45N040W NATH DOVEY
This particular NATH is a "stub track" where NY Oceanic
identify a demand in their FIR which Shanwick Oceanic
, (as the 'designers' of the Westbound OTS; Gander Oceanic
designing the Eastbound), do not; therefore a half or "stub track" is designed from 40W purely to provide for the needs of NY Oceanic
as identified by them.
exits from NY Oceanic
into the Atlantic High
area of US airspace, and not Canadian airspace, which as I said previously is usually too far north for Florida destinations. (Not that they would never route into Canadian airspace, it is just that the weather usually means they are able to route farther south and closer to the 'Great Circle
The weather determines everything in terms of routes in the NAT area. You are probably already aware that as the prevailing wind in the Northern Hemisphere is westerly, those flights coming eastbound will look to pick up a strong tailwind component, increasing their groundspeed, reducing flight times and saving fuel/€/$/£... Going westbound however, a reduced headwind component is required to avoid a significant fuel/time penalty, therefore those westbound flights will prefer to route via areas where the westerly wind is at its lightest.
Operators have sophisticated computer sustems such as Lufthansa's LIDO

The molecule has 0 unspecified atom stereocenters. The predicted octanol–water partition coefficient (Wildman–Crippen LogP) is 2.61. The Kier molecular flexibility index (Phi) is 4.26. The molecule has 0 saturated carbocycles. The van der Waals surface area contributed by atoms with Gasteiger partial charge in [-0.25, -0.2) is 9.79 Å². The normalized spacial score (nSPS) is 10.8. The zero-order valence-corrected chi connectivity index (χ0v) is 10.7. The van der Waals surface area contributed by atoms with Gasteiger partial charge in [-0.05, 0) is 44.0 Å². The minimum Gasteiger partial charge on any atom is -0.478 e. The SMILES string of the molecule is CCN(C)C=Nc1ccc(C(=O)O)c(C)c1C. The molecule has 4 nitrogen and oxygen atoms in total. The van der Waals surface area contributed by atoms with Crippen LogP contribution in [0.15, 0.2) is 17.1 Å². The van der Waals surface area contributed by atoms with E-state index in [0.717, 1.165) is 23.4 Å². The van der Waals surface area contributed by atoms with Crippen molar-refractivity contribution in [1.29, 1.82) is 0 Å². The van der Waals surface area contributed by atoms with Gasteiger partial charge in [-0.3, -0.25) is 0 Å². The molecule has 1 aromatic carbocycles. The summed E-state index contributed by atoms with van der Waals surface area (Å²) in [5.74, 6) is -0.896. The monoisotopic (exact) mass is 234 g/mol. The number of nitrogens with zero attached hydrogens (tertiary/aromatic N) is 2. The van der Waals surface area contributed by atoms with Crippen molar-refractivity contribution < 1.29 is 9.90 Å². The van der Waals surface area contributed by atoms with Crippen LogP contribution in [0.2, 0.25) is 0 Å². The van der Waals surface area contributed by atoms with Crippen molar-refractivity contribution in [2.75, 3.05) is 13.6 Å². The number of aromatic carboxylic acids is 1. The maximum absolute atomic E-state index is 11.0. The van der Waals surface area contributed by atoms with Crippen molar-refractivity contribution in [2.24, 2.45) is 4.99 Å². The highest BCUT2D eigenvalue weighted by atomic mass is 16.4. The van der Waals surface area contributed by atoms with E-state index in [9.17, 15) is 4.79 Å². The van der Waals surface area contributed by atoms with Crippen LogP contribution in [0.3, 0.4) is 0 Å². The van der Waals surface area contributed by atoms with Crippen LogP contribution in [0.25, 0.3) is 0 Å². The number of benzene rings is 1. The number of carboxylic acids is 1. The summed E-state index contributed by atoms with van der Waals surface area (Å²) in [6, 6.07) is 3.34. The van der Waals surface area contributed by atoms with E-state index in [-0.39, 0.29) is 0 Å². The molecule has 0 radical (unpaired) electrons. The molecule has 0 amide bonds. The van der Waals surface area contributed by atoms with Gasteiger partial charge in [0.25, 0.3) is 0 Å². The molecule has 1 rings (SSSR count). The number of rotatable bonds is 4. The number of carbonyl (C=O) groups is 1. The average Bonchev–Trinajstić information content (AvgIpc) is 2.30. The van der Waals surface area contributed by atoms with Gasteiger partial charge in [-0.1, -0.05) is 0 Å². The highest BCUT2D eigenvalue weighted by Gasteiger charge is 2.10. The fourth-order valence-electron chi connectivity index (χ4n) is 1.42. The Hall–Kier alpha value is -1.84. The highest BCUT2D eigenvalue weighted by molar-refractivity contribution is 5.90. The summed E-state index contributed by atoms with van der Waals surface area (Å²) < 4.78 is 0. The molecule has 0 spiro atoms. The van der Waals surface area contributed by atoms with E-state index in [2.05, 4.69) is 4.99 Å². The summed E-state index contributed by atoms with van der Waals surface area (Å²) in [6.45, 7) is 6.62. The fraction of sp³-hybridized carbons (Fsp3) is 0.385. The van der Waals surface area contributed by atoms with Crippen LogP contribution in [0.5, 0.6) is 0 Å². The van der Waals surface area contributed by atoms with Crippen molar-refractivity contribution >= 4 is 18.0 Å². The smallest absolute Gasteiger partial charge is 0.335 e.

which calculate routes between destinations on a daily basis on the basis of forecast MET, ATC route charges, ATC flow control regulations, position of the NAT OTS, position of Jetstream, Great Circle, airspace closures due to military activity/industrial action, shortest flight time due to weather, most fuel economic based upon NM flown, etc. etc. A EDDF to KJFK route for example will therefore be different every day due to the variables involved in calculating the optimum route.
Oceanic "Random" routes, as with all other routes, are created by the operator's FPL department using systems such as LIDO, and are then submitted to ATC who, provided any regulation/rule applicable to a specific route has been met, accept that FPL. ATC doesn't get too involved in the production of a FPL except to identify to an operator if a particular rule or regulation associated with a route has not been adhered to. The operator will then simply resubmit the corrected FPL.
The reason I'm familiar with the routes is that as an Oceanic controller I see them at work every day...
Just checked out that website FlightAware > British Airways (BA) #253 Flight Tracker
which reminded me of another factor - ETOPS